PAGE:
In the wake of yesterday’s news that home plate collisions will now be outlawed, I have a deep thought: will players who used to bowl over catchers now be retroactively considered cheaters the way pre-testing PED users are? Like, will we hold it against them for knocking over catchers even though there were no penalties for doing so?
But some people are serious about the topic. My exceedingly informal polling of Winter Meetings attendees last night shows that, at least among people in and around the game, the rule change is quite popular. Of the couple of dozen people I asked about it around the Winter Meetings lobby, all but one or two were sharply in favor of eliminating collisions. The couple who were less enthusiastic were still nonetheless in support of the rule change on some level — they acknowledged its utility and necessity — but offered some vague misgiving about not being able to see an exciting play like a runner knocking into a catcher.
The farther you are from the game, however, the more sharp one’s disagreement may be. Here’s an email I received last night:
I was stunned reading the headline of the Major League Baseball article about abolishing collisions at home plate. I started catching baseball and softball in 1952 and hung up my spikes in 1989. I was run into many times over the years. It’s an integral part of the game. It’s an exiting time for the catcher, the throwing player, and runner. What is wrong with Joe Torre? He caught for years and should have enjoyed the same exhilaration of the event . . . This new rule is childish. Today contracts mean more than risking your body. It’s an art for the catcher to end the collision play with success. If the players vote for this, they agree with me about their contracts.
That sort of thing makes me wonder if people think of ballplayers as actual people or as mere instruments of their entertainment. But I bet a lot more people feel that way about the matter than you think.
Mike DiGiovanna of the Los Angeles Times reports that the Angels have agreed to terms on a minor league contract with right-handed reliever Javy Guerra. The deal includes an invitation to major league spring training.
Guerra was suspended 50 games by Major League Baseball last July after testing positive for a drug of abuse. That suspension is now over, though Guerra is probably ticketed for the Angels’ Triple-A affiliate to begin the 2016 season.
The 30-year-old made just three major league appearances in 2015 for the White Sox before getting outrighted off Chicago’s 40-man roster. He does own a 2.87 ERA in 150 1/3 career innings, but it has come with bouts of inconsistency and unreliability.
Maybe he can get everything going in the right direction with Anaheim.
As first reported by Bill Shanks of Fox Sports 1670, the Braves have signed right-handed reliever Carlos Torres to a minor league contract with an invitation to spring training.
Torres was waived by the Mets in January, somewhat surprisingly, and elected to become a free agent. The 33-year-old ultimately chose Atlanta, where he should have a good shot at an Opening Day roster out of spring training with the rapidly-rebuilding Braves.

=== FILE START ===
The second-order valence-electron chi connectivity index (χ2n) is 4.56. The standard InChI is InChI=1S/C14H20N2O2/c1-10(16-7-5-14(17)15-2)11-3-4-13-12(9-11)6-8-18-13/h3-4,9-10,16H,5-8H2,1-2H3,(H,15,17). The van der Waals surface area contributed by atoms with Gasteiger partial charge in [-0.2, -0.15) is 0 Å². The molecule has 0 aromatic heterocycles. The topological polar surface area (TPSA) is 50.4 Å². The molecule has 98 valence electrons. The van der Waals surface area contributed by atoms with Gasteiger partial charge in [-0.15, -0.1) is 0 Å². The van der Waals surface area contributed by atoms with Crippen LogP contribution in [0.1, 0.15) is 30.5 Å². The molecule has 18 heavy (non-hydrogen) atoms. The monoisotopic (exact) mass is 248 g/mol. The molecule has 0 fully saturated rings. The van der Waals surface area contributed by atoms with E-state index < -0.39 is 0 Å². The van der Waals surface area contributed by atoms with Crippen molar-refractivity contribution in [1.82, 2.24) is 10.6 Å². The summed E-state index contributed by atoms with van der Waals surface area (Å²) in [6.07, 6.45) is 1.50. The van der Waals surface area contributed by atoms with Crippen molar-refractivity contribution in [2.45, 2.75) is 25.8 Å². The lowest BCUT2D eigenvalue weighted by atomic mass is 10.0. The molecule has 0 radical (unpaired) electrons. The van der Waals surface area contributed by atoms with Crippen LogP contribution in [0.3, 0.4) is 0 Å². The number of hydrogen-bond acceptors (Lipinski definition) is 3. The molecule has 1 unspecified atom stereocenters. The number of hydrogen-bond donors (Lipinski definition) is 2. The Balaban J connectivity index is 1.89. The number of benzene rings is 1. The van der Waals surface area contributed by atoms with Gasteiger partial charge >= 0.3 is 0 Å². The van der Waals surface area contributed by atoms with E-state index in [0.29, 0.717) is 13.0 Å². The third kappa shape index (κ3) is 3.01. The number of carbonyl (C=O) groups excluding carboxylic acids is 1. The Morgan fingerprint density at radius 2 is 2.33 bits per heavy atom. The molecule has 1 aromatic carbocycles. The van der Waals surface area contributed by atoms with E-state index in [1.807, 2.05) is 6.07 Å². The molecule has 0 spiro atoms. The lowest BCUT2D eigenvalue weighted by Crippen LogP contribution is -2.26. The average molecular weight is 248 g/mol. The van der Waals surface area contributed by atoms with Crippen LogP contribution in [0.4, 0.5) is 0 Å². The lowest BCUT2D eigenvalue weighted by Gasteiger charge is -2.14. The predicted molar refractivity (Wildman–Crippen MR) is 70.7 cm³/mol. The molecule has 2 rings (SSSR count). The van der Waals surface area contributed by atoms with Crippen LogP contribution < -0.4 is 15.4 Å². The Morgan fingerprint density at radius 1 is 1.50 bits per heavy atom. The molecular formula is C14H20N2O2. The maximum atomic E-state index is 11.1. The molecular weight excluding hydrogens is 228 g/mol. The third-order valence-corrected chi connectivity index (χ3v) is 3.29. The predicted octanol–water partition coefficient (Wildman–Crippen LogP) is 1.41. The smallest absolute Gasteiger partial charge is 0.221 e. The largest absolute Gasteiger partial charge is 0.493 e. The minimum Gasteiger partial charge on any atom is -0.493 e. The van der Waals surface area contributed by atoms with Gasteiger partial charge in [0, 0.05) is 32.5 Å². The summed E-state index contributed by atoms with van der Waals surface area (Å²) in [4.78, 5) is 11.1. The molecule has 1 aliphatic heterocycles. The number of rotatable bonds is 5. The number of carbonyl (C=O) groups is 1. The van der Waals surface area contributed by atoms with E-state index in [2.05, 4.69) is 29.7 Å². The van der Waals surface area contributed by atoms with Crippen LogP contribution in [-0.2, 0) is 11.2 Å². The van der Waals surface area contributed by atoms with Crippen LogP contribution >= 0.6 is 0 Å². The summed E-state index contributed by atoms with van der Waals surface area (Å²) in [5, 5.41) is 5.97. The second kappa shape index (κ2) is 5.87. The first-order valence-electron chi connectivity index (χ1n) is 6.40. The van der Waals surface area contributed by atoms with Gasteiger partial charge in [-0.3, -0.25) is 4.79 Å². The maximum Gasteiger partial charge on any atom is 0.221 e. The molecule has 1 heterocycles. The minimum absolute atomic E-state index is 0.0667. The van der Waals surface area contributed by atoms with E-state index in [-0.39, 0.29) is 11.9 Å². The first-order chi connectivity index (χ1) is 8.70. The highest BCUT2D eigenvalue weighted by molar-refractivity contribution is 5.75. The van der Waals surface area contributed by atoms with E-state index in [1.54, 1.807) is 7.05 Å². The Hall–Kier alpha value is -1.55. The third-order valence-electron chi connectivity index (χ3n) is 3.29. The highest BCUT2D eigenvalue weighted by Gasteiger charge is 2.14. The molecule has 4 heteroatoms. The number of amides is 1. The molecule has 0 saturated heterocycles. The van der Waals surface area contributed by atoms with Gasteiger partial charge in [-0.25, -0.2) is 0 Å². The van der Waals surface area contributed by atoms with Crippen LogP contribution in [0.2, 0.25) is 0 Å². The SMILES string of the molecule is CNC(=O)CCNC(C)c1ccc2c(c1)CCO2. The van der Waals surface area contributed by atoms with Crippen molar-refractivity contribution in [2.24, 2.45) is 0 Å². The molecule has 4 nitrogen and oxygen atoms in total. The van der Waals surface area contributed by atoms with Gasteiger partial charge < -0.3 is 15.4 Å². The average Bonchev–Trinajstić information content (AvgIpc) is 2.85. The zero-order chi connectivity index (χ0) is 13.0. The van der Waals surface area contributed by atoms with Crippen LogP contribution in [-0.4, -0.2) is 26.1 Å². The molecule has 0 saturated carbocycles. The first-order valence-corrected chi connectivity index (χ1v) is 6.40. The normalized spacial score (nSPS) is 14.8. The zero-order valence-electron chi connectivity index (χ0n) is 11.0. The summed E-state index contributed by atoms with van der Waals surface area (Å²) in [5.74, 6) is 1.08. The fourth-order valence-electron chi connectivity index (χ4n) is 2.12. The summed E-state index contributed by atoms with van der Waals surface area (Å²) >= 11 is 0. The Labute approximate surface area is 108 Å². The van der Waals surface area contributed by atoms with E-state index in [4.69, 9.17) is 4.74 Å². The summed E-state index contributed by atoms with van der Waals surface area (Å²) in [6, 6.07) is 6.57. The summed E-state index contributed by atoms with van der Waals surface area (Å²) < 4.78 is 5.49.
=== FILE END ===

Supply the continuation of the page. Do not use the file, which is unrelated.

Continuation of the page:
Torres posted an ugly 4.68 ERA in 57 2/3 innings last season for the Mets, but he registered a gorgeous 3.06 ERA and 96 strikeouts across 97 innings in 2014.
If he gets off to a good start in 2016, he could become valuable trade bait.
Roberto Osuna became the youngest pitcher to ever play for the Blue Jays last season at age 20 and he rose to the challenge with a 2.58 ERA, 0.92 WHIP, and 75/16 K/BB ratio in 69 2/3 frames. Osuna eventually took over as Toronto’s closer, earning 20 regular-season saves and one in the American League Division Series — a five-out effort in Game 5 to close out the visiting Rangers.
But the Jays upgraded the back end of their bullpen this winter, acquiring Drew Storen from the Nationals in early January for speedy outfielder Ben Revere. Jesse Chavez was also brought to Toronto in a trade with the A’s.
Storen has more experience at closer than Osuna, and Storen struggled when the Nationals tried to put him in a setup role. Storen, in his final year of salary arbitration, also gets paid much more. He’s probably going to enter spring training as the favorite for the Jays’ ninth-inning gig, but there will be a competition …
Blue Jays general manager Ross Atkins told Ben Nicholson-Smith of Sportsnet.ca on Wednesday that he doesn’t expect the team to choose between Osuna or Storen until midway through spring training, if not later.
There’s been talk of making Osuna a starter, so add that wrinkle.
Storen, 28, boasts 95 career major league saves.
Baltimore’s front office appears to be lining up a run of potential roster additions leading into the beginning of spring training.
We’ve already passed along the reports suggesting they are close to a three-year deal with free agent starter Yovani Gallardo, but now FOX Sports’ Ken Rosenthal adds that free agent outfielder Dexter Fowler could be next on the Orioles’ target list. It they get those two deals done, the O’s could then chase free agent slugger Pedro Alvarez.
Rosenthal says the Orioles are even eyeing Jay Bruce of the Reds, though the FOX reporter hears the O’s might not have the prospects to pull off that kind of trade.
The focus for the Orioles out of the gate this winter was re-signing Matt Wieters and Chris Davis. Wieters accepted his one-year, $15.8 million qualifying offer in November and Davis was locked up to a seven-year, $161 million contract in mid-January.
Now the O’s are spending a little leftover cash on late-offseason additions to improve their position in what should be a tight 2016 American League East race.